The main thing about John Plummer (Jason Lee) is that he’s a regular Joe. Not the brightest bulb in the universe, perhaps, but an all-around good guy. Down-to-earth. Works hard in his less-than-inspiring job at a home medical supply store. The very soul of decency. And, as we shall see, generous to a fault...a big fault.
John is about to reap the rewards of his goodness, preparing to marry his longtime girlfriend Elaine (Leslie Mann) now that they’ve saved up their goal of $30,000 for a down payment on a dream house.
Because years before, John made a solemn and long-forgotten vow to pay for his trailer-park-dwelling niece Noreen’s (Tammy Blanchard) college tuition if she got into a good school. Noreen hasn’t exactly had it easy...her mother Patty (Megan Mullally), John’s ever-lovin’ sister, practically defines “trailer trash,” with four marriages behind her and Lord knows how many more up ahead. But now, miraculously, Noreen has pulled herself up by the bootstraps and been accepted by none other than Harvard University, that glorious bastion of higher education. After taking into account financial aid and all of her savings, all Noreen needs from her Uncle John is another $29,879 for tuition.
A dilemma for John soon turns into a disaster when Elaine thrillingly announces that she’s spent their entire thirty grand on a down payment for a house she liked. Unable to tell his fiancee of what’s occurred for fear that she’ll leave him and her overprotective father (Dennis Farina) will mutilate him, disaster soon tips over into catastrophe when a desperate John turns to his friend Duff (Tom Green) for help.
The main thing to remember about Duff is that he’s a nitwit. Aside from the fact that he’s lazy, shiftless and clueless, Duff has many fine qualities...although John seems to be the only one who can see them. And now, with only two weeks to raise the $30,000 for Noreen’s tuition, Duff lures John into a brief and utterly hapless life of crime, as they wind up doing all the wrong things for all the right reasons.
One lame-brained plot after another--whether a ridiculously bungled liquor store robbery or an equally crackbrained get-rich-quick scheme choreographed by Duff’s phlegmatic Uncle Jack (Seymour Cassel)--blows up in their faces as John and Duff try to tempt a highly resistant Lady Luck into their corner. But also just around the corner is the law, with Detective Charles (John C. McGinley)--who takes his job real seriously--hot on their trail.
Revolution Studios and Imagine Entertainment present Stealing Harvard, distributed by Columbia Pictures, an outrageous new comedy combining the creative talents of some of film’s freshest new voices and most accomplished veterans.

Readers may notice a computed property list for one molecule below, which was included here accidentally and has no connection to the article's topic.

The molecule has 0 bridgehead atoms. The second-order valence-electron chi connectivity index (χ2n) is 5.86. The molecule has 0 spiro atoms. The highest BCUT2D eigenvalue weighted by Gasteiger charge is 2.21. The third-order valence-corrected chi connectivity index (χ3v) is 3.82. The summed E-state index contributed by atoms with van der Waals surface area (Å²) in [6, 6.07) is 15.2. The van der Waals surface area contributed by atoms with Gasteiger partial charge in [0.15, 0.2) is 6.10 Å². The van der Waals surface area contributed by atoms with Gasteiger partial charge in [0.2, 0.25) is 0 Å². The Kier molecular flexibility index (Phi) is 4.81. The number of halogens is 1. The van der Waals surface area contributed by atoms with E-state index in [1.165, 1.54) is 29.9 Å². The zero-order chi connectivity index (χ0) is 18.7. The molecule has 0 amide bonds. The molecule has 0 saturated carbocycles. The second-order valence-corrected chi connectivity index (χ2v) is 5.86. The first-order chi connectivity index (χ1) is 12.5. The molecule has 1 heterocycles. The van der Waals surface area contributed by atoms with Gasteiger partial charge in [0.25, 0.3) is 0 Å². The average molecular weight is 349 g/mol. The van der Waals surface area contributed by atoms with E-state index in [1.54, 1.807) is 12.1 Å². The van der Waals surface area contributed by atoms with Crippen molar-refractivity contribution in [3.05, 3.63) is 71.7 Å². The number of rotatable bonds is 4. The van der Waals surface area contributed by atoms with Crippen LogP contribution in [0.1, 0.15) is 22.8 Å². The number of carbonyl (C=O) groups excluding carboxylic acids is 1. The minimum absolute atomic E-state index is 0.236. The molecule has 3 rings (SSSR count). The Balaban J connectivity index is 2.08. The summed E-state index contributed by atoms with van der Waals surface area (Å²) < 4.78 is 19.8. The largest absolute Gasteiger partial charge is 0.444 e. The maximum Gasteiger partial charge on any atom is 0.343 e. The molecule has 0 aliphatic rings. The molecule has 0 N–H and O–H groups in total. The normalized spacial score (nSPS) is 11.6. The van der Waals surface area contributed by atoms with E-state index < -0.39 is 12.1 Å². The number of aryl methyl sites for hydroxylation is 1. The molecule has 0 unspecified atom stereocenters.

Starring in the film as the luckless buddies are Tom Green, one of the most irreverent comic performers in North America, best known for MTV’s The Tom Green Show and his iconoclastic appearances in Road Trip and Charlie’s Angels; and Jason Lee, whose winning performances in such motion pictures as Almost Famous, Mumford and Vanilla Sky have marked him as a compelling and versatile young actor. Starring with Green and Lee in Stealing Harvard are Leslie Mann (George of the Jungle, The Cable Guy), Emmy Award-winner Megan Mullally (Karen Walker on TV’s “Will and Grace,” Dennis Farina (Snatch, Saving Private Ryan, Out of Sight, TV’s “Crime Story”) and Richard Jenkins (Changing Lanes). Also appearing are such noted character actors as and John C. McGinley (Platoon, TV’s current “Scrubs”), Chris Penn (Murder by Numbers), Academy Award® nominee Seymour Cassel (Faces, Rushmore, The Royal Tenenbaums) and Tammy Blanchard (Emmy nominee for her performance as the young Judy Garland in the mini-series “Me and My Shadows: Life With Judy Garland”).
Stealing Harvard is directed by Bruce McCulloch, one of the members of the renowned comedy troupe The Kids in the Hall who has since directed the features Dog Park and Superstar. The producer is Susan Cavan (Superstar, Magic Hunter) and the executive producers are Howard Lapides (TV’s The Man Show), Maureen Peyrot, Chris Brancato and Albert J. Salke (the Sci-Fi Channel’s First Wave).
The story for the film is written by Martin Hynes and Peter Tolan (Analyze This and its forthcoming follow-up Analyze That, America’s Sweethearts) and the screenplay by Peter Tolan.
McCulloch and the producers assembled a top-notch team of creative artists for Stealing Harvard, including director of photography Ueli Steiger, ASC (Austin Powers: The Spy Who Shagged Me), production designer Gregory Keen (My Big Fat Greek Wedding), film editor Malcolm Campbell (Keeping the Faith), costume designer Betsy Heimann (Cameron Crowe’s Vanilla Sky),) and composer Christophe Beck (Emmy winner for TV’s “Buffy the Vampire Slayer). The film is rated PG-13 for crude and sexual humor, language and drug references.
ABOUT THE PRODUCTION
Making a smart movie about not-so-smart people can be a challenging proposition. But director Bruce McCulloch, who created his share of wild comedy as a member of the innovative North-of-the-Border comedy troupe, The Kids in the Hall, saw a good opportunity with Stealing Harvard of telling a story about the have-nots rather than the haves. “I’m not that interested in people who get what they want in life,” he notes. “I’m drawn to people who are in over their heads, who are having trouble, or who can’t quite communicate perfectly.”
Screenwriter Peter Tolan describes Stealing Harvard as a journey about “not-too-bright guys getting themselves into a not-too-good situation and handling it not-too-well...although it’s all for a good cause.”
Producer Susan Cavan, who produced McCulloch’s previous films, admits that the director could connect with the script on a somewhat personal level. “I knew Bruce would relate to John’s predicament in the story because he comes from a similar kind of family, and he takes care of a lot of people,” she says.
At the foundation of Stealing Harvard is a study in friendship, however fraught with difficulties it may be, between two young men whose brain wattage is perhaps less than illuminating. “John is Everyman, only not as bright as I hope Everyman is,” says screenwriter Tolan. “He’s not a take-charge guy, so he gets buffeted around by external forces, and things begin to snowball because he doesn’t really stand up for himself.